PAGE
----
Afghanistan’s Women Are on Their Own

Life under the Taliban is the worst women’s rights crisis on the planet. When the Taliban returned to power last August, they imposed immediate and brutal restrictions, the harshest of which were reserved for women. They quickly imposed a ban on girls’ secondary education, which remains in place despite domestic and international demands to lift it. They also placed restrictions on women’s movement, requiring women to be accompanied by a male family member while traveling, and women’s dress, ordering women to cover their faces in public. Girls and women are also no longer allowed to play sports.

Afghan women working for the government, with the exception of those doing jobs in the education and health sectors, were told to stay home and not report to work. The Taliban have also dissolved the Ministry of Women’s Affairs and the Afghanistan Independent Human Rights Commission, an institution that I led until January. These moves have left female victims of domestic violence with no legal remedy or support at a time when there are reports of increased forced marriages, including child marriages. The Taliban have excluded women from appointments in government and participation in major national events, including a large political gathering in June to discuss the country’s future. When a reporter asked Abdul Salam Hanafi, the Taliban’s deputy prime minister, about the lack of women’s participation, Hanafi said that women would be participating, in a way, because their sons would be attending. This kind of rhetoric, along with the new rules, promotes a demeaning narrative about women and their place in society and nullifies two decades’ worth of positive changes in public attitudes about the social and political roles that should be available to women.

The international community’s response to these events has been pitifully insufficient. Members of the UN Human Rights Council, as well as countries that have explicitly feminist foreign policies, such as Canada, France, Germany, and Sweden, have done little more than make statements of condemnation. The same is true for leaders in the Islamic world. Even imposing a travel ban on Taliban leaders has been a struggle, because Russia and China have blocked it at the UN Security Council. The UN Human Rights Council has yet to establish a strong, well-resourced accountability mechanism for Afghanistan despite repeated calls from the human rights community. Diplomats, including those from the United States, continue to engage with Taliban leaders at international conferences and in bilateral talks that exclude Afghan women and members of Afghan civil society. As a result, for the Afghan women at the forefront of the nonviolent resistance to the Taliban, a disturbing truth has sunk in: they are mostly on their own.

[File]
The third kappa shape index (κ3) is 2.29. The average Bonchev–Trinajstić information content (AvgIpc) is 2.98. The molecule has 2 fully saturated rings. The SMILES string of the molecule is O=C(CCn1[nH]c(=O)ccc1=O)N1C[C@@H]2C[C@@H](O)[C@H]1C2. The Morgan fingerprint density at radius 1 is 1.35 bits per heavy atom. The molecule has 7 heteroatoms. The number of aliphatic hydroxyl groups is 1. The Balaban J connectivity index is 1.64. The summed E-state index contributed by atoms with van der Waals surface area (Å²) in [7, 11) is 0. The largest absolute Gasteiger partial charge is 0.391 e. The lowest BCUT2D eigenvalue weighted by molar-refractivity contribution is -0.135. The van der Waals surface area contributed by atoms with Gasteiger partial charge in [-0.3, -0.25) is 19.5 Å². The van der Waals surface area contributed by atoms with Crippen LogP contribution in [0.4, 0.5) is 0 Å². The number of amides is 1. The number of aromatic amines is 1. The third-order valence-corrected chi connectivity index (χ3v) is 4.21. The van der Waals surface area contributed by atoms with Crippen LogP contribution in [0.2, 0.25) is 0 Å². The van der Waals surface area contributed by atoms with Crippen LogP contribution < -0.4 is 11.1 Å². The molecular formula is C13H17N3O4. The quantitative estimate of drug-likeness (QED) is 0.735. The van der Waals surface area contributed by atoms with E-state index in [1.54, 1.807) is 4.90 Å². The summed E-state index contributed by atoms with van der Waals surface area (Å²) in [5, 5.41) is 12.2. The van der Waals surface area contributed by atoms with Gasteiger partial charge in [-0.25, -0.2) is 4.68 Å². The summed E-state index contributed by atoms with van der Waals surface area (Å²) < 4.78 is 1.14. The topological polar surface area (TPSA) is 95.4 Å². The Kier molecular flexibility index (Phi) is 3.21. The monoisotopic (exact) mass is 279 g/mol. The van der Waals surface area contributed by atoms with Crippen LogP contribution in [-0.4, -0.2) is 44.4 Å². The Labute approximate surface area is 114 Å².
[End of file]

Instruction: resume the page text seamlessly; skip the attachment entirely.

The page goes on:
This total abandonment requires those working for women’s rights in Afghanistan to question their assumptions about the will and influence of the international community to help. Understanding that foreign partners are not going to show up requires changing the approach of those working in diaspora and on the ground. The focus for the Afghan women’s rights movement should be to strengthen its cohesion and prevent any divisiveness between the diaspora and activists inside the country. The Afghan women’s rights movement also needs to cultivate new allies inside the country and in the region. These should include Afghan writers, cultural activists, and moderate religious thinkers. Afghan women’s rights organizations need to strengthen their partnerships with organizations in Iran, Pakistan, Qatar, and other countries in the region to increase their engagement beyond the Western world. The women’s rights movement should invest in long-term social and cultural change in Afghan society through producing and disseminating content about women’s rights in local languages, strategic engagement with the Afghan media, and finding resources for educational and cultural exchanges for Afghan youth. Although the women’s movement needs to maintain a degree of engagement with Western countries and international human rights bodies, expectations for the international community should be based on a clear-eyed assessment of its near-nonexistent response over the past year.


After the Taliban takeover last summer, Afghan women’s lives changed dramatically. For young women across the country, the situation presents a complete absence of hope. I know teenage girls who are suffering severe depression due to the closure of secondary schools. Although universities have not been closed to women, the classes have been separated for women and men and women’s clothing is policed. These restrictions have caused some female university students to abandon their studies. They have also lost their motivation to attend school because there are no employment opportunities waiting for them when they graduate. Households where the woman was the top earner now struggle as women have been sent home from their jobs or have had to shut down their businesses. Although the restrictions on women’s clothing and movement are not always enforced, they have created an environment of intimidation and fear where the act of leaving one’s house now requires immense courage.